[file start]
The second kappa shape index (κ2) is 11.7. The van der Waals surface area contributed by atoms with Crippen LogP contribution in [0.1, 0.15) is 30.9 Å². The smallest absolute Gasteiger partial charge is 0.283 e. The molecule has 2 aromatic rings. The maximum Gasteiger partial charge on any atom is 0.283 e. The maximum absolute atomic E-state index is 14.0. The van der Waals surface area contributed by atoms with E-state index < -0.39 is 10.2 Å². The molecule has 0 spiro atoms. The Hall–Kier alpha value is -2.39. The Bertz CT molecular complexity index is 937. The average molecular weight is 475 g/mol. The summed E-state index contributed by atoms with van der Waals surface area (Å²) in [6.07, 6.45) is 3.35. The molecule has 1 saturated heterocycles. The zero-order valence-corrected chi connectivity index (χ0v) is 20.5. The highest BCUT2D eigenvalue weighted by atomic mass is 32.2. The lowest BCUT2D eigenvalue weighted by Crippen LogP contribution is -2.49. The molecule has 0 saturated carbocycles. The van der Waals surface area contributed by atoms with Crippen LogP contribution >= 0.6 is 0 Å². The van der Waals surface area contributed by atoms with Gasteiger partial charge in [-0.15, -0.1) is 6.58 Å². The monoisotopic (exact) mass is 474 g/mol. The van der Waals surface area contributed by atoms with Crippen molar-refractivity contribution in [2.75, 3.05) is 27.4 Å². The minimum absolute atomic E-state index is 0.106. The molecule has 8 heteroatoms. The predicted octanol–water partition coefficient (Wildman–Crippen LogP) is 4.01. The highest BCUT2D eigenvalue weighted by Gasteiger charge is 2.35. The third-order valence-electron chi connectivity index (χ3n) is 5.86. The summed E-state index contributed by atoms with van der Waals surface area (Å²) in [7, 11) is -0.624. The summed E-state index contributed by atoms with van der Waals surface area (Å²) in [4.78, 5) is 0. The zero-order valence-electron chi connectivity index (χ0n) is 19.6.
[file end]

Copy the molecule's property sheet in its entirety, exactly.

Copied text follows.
The second kappa shape index (κ2) is 11.7. The van der Waals surface area contributed by atoms with Crippen LogP contribution in [0.1, 0.15) is 30.9 Å². The smallest absolute Gasteiger partial charge is 0.283 e. The molecule has 2 aromatic rings. The maximum Gasteiger partial charge on any atom is 0.283 e. The maximum absolute atomic E-state index is 14.0. The van der Waals surface area contributed by atoms with E-state index < -0.39 is 10.2 Å². The molecule has 0 spiro atoms. The Hall–Kier alpha value is -2.39. The Bertz CT molecular complexity index is 937. The average molecular weight is 475 g/mol. The summed E-state index contributed by atoms with van der Waals surface area (Å²) in [6.07, 6.45) is 3.35. The molecule has 1 saturated heterocycles. The zero-order valence-corrected chi connectivity index (χ0v) is 20.5. The highest BCUT2D eigenvalue weighted by atomic mass is 32.2. The lowest BCUT2D eigenvalue weighted by Crippen LogP contribution is -2.49. The molecule has 0 saturated carbocycles. The van der Waals surface area contributed by atoms with Crippen LogP contribution >= 0.6 is 0 Å². The van der Waals surface area contributed by atoms with Gasteiger partial charge in [-0.15, -0.1) is 6.58 Å². The monoisotopic (exact) mass is 474 g/mol. The van der Waals surface area contributed by atoms with Crippen molar-refractivity contribution in [2.75, 3.05) is 27.4 Å². The minimum absolute atomic E-state index is 0.106. The molecule has 8 heteroatoms. The predicted octanol–water partition coefficient (Wildman–Crippen LogP) is 4.01. The highest BCUT2D eigenvalue weighted by Gasteiger charge is 2.35. The third-order valence-electron chi connectivity index (χ3n) is 5.86. The summed E-state index contributed by atoms with van der Waals surface area (Å²) in [7, 11) is -0.624. The summed E-state index contributed by atoms with van der Waals surface area (Å²) in [4.78, 5) is 0. The zero-order valence-electron chi connectivity index (χ0n) is 19.6.